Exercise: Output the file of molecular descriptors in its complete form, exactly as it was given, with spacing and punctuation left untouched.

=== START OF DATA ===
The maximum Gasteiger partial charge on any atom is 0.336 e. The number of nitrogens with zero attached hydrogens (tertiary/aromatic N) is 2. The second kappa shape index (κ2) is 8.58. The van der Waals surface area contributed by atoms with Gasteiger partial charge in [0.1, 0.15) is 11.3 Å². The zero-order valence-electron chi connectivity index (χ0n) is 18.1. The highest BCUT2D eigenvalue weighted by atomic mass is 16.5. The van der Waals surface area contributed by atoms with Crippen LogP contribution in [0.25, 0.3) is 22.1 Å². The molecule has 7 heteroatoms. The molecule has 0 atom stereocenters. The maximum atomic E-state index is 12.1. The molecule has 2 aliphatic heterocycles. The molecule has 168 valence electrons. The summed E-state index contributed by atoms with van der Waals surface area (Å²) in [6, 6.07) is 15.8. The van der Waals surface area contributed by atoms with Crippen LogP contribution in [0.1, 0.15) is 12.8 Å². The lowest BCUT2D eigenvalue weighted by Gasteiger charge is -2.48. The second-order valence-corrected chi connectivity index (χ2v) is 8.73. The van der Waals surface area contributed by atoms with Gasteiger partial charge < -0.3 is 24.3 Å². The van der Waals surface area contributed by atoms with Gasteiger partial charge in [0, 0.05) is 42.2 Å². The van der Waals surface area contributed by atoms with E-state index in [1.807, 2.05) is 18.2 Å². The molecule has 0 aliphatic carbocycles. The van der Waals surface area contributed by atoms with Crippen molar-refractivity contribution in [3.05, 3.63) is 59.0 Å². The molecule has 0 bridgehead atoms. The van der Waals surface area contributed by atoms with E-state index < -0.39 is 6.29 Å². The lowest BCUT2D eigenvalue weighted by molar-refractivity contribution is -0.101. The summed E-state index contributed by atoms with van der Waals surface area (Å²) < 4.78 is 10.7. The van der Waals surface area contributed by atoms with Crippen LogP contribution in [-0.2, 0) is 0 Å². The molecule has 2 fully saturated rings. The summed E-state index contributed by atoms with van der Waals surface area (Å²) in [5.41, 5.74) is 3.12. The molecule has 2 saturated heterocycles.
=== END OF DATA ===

The maximum Gasteiger partial charge on any atom is 0.336 e. The number of nitrogens with zero attached hydrogens (tertiary/aromatic N) is 2. The second kappa shape index (κ2) is 8.58. The van der Waals surface area contributed by atoms with Gasteiger partial charge in [0.1, 0.15) is 11.3 Å². The zero-order valence-electron chi connectivity index (χ0n) is 18.1. The highest BCUT2D eigenvalue weighted by atomic mass is 16.5. The van der Waals surface area contributed by atoms with Crippen LogP contribution in [0.25, 0.3) is 22.1 Å². The molecule has 7 heteroatoms. The molecule has 0 atom stereocenters. The maximum atomic E-state index is 12.1. The molecule has 2 aliphatic heterocycles. The molecule has 168 valence electrons. The summed E-state index contributed by atoms with van der Waals surface area (Å²) in [6, 6.07) is 15.8. The van der Waals surface area contributed by atoms with Crippen LogP contribution in [0.1, 0.15) is 12.8 Å². The lowest BCUT2D eigenvalue weighted by Gasteiger charge is -2.48. The second-order valence-corrected chi connectivity index (χ2v) is 8.73. The van der Waals surface area contributed by atoms with Gasteiger partial charge < -0.3 is 24.3 Å². The van der Waals surface area contributed by atoms with Gasteiger partial charge in [0, 0.05) is 42.2 Å². The van der Waals surface area contributed by atoms with E-state index in [1.807, 2.05) is 18.2 Å². The molecule has 0 aliphatic carbocycles. The van der Waals surface area contributed by atoms with Crippen molar-refractivity contribution in [3.05, 3.63) is 59.0 Å². The molecule has 0 bridgehead atoms. The van der Waals surface area contributed by atoms with E-state index < -0.39 is 6.29 Å². The lowest BCUT2D eigenvalue weighted by molar-refractivity contribution is -0.101. The summed E-state index contributed by atoms with van der Waals surface area (Å²) < 4.78 is 10.7. The van der Waals surface area contributed by atoms with Crippen LogP contribution in [-0.2, 0) is 0 Å². The molecule has 2 fully saturated rings. The summed E-state index contributed by atoms with van der Waals surface area (Å²) in [5.41, 5.74) is 3.12. The molecule has 2 saturated heterocycles.